Issue: June 2012 / August 2012
Property in a well-balanced strategy
The new Regulation 28 allows greater weighting for property in pension fundsí portfolios. FedGroup Financial Services executive Scott Field discusses different ways to invest.
From an asset-management perspective, an encouraging change in Reg 28 is the differentiation of Immovable Property from Participation Mortgage Bonds. They were previously classified in the same asset class. Satisfying a key investment principle of asset diversification, the differentiation between the two asset classes now permits a pension fund to invest up to 15% of its assets into Part Bonds and an additional 15% in Immovable Property.
Property is one of the largest and most widely held asset classes. Satisfying moderate risk appetite, it’s a secure and balanced investment. Pension funds considering property as part of a well-balanced strategy are presented with various options:
In “boom” times, property syndications rewarded investors with high returns. However, the failure of many high-profile syndications confirmed that the expected return does not always compensate for the risk. Syndication failures occurred primarily because investors were invested in unsecured debentures, with only a small amount of that investment secured by property.
Another approach is buying direct physical property. Under the new Reg 28, a fund may now invest up to 15% of is assets in Immovable Property but no more than 5% in any single property. This is to ensure diversification.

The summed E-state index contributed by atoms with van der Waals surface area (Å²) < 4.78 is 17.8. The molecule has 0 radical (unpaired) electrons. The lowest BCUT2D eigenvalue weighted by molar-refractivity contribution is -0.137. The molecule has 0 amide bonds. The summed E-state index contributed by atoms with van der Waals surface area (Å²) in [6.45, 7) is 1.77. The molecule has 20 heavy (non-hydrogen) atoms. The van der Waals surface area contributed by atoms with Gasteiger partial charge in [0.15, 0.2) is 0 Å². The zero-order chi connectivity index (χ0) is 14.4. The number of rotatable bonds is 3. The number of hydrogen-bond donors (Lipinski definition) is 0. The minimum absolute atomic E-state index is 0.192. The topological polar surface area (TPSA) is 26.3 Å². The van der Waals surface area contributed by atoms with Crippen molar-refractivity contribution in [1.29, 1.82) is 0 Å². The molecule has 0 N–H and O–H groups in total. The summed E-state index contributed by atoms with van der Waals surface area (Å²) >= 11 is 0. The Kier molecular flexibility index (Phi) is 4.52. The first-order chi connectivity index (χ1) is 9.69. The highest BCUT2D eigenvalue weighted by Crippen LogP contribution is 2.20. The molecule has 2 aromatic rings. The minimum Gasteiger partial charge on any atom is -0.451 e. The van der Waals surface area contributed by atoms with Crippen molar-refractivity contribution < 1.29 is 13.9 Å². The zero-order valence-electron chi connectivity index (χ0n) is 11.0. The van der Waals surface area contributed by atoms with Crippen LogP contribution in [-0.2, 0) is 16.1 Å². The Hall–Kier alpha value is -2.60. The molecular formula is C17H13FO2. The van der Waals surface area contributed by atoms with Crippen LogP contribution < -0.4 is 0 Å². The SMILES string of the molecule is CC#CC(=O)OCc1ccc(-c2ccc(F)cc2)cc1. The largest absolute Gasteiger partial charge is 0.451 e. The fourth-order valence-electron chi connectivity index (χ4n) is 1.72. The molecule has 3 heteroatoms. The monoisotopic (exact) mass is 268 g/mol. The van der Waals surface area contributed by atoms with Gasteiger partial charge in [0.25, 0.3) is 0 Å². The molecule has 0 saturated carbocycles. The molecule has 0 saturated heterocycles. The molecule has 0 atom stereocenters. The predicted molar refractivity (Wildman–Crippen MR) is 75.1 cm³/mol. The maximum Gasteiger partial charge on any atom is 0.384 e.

But there are practical difficulties in this requirement, especially for smaller and medium-sized pension funds. These funds typically invest in industrial and commercial property within the R10m-R20m price range. Assume that a fund invests in a R10m property, this would represent only 5% of its asset allocation. This suggests that the fund would need to be worth R200m even to consider including a single property as part of its investment strategy.
Another concern with purchasing direct property is the active ownership role required, especially because pension funds’ boards don’t usually comprise of Property Managing Agents. Does a board hold the expertise necessary to choose a suitable property for purchase at a suitable price? And, once purchased, who will take care of the property’s maintenance and management?
Then there’s a Property Portfolio through which direct investment in property, without the pension fund needing to manage it, is possible. The two options for pension funds are JSE-listed property funds and unlisted portfolios.
A listed Property Fund is vulnerable to share-market volatility. As a result, it cannot offer the stability of direct property fundamentals (see graph).
An unlisted Property Portfolio, on the other hand, offers diversification from the equities market. Its performance is not linked to market sentiment. The capital stability and consistency of rental income supports the value in an unlisted Property Portfolio.
An unlisted Property Portfolio offers significant returns based on property fundamentals i.e. rental income and capital appreciation. As inflation escalates, so do the properties’ rentals and overall value. Investors’ returns keep pace with inflation.
FedGroup’s unlisted Property Portfolio: diversification meets balance
In addition to reaping the benefits of the security provided by owning property, pension funds can invest in FedGroup’s unlisted Property Portfolio as an asset class without directly having to own or manage the properties. Rooted in the investment principles of diversification and balance, the FedGroup Property Portfolio offers investors direct exposure to prime commercial and industrial properties.